He tried to apply for asylum at the US border in October but was deported under Title 42 and transferred to the Mexican state of Chiapas. He came back to the border last weekend because he thought politics was going to end.

“I ask God to change my luck,” he said. “It’s time.”

Rosalia Castro Sosa, a Sears saleswoman from southern Mexico, arrived in Ciudad Juarez Wednesday thinking that Title 42 had been lifted as planned.

She immediately crossed the river, turned herself in, and waited in a long line in the cold for hours for officers to write down her information. Then they dropped her on the Mexican side of a border bridge.

A man in the river helps balance a woman boarding

Migrants cross the Rio Grande border in Ciudad Juarez, Mexico.

(Christian Chavez/Associated Press)

Pending the cancellation of the policy, Sosa moved to church accommodation. She made some money by opening the door for customers entering convenience stores. A local restaurant fed here in exchange for waiters. She hopes to work in the US to fund ear surgery for her 9-year-old son.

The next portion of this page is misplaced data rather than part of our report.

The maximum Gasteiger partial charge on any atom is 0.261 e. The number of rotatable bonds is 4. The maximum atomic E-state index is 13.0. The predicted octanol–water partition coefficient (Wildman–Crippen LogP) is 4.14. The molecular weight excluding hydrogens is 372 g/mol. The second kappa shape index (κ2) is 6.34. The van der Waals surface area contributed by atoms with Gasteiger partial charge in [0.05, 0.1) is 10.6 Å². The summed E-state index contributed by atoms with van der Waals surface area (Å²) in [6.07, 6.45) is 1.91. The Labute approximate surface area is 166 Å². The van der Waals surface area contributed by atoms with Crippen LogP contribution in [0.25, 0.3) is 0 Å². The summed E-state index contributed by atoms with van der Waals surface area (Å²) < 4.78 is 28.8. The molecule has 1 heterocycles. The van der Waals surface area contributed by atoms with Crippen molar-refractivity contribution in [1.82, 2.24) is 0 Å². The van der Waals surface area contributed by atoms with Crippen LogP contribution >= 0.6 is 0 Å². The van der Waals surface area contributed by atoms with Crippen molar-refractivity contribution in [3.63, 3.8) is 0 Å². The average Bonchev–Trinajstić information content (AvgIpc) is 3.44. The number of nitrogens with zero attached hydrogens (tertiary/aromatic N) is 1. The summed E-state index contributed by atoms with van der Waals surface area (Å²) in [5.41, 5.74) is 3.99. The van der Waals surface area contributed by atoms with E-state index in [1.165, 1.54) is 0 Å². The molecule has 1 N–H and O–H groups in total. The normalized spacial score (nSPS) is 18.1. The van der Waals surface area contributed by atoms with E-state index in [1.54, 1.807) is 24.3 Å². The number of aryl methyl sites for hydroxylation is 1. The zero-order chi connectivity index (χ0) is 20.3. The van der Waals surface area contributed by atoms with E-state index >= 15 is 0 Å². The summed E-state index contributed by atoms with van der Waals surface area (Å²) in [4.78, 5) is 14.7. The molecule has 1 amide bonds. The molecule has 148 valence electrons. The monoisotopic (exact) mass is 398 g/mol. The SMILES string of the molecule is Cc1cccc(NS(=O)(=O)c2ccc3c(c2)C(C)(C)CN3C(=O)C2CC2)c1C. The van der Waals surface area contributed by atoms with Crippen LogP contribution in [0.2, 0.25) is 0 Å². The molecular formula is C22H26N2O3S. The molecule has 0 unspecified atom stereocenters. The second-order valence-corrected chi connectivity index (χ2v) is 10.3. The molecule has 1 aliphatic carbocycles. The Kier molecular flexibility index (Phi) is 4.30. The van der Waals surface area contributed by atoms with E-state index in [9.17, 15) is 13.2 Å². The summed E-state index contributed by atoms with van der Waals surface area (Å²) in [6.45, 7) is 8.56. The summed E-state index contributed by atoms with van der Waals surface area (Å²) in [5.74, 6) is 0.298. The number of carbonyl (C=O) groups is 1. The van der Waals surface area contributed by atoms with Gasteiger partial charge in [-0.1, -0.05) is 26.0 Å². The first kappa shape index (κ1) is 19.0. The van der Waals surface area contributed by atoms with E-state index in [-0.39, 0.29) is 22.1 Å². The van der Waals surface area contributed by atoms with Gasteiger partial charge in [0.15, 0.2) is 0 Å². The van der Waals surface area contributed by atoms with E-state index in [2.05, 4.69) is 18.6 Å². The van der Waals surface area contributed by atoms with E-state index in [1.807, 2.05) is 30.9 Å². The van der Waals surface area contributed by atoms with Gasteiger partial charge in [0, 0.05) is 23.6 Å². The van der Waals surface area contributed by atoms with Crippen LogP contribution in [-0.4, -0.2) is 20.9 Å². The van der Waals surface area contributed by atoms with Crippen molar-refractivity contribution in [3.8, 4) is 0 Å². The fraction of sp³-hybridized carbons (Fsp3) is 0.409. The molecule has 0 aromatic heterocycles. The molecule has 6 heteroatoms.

“In the name of God, I’ll make it,” she said. “I don’t know how, but I will do it.”

Many of the 73 migrants were waiting in the Good Samaritans’ emergency shelter to see a doctor. Migrants can stay for several months while awaiting appointments with immigration officials, and during this time children attend school – where they take English classes. Migrants can also receive therapy.

Pastor Juan Fierro, who runs the shelter, said he views the end of Title 42 with skepticism.

“How many times have you said it’s over?” he said.

Miller, a staff writer, reported from Ciudad Juarez and El Paso. Special correspondent Gabriela Minjares in Ciudad Juarez and staff writer Hamed Aleaziz in Healdsburg, California contributed to this report.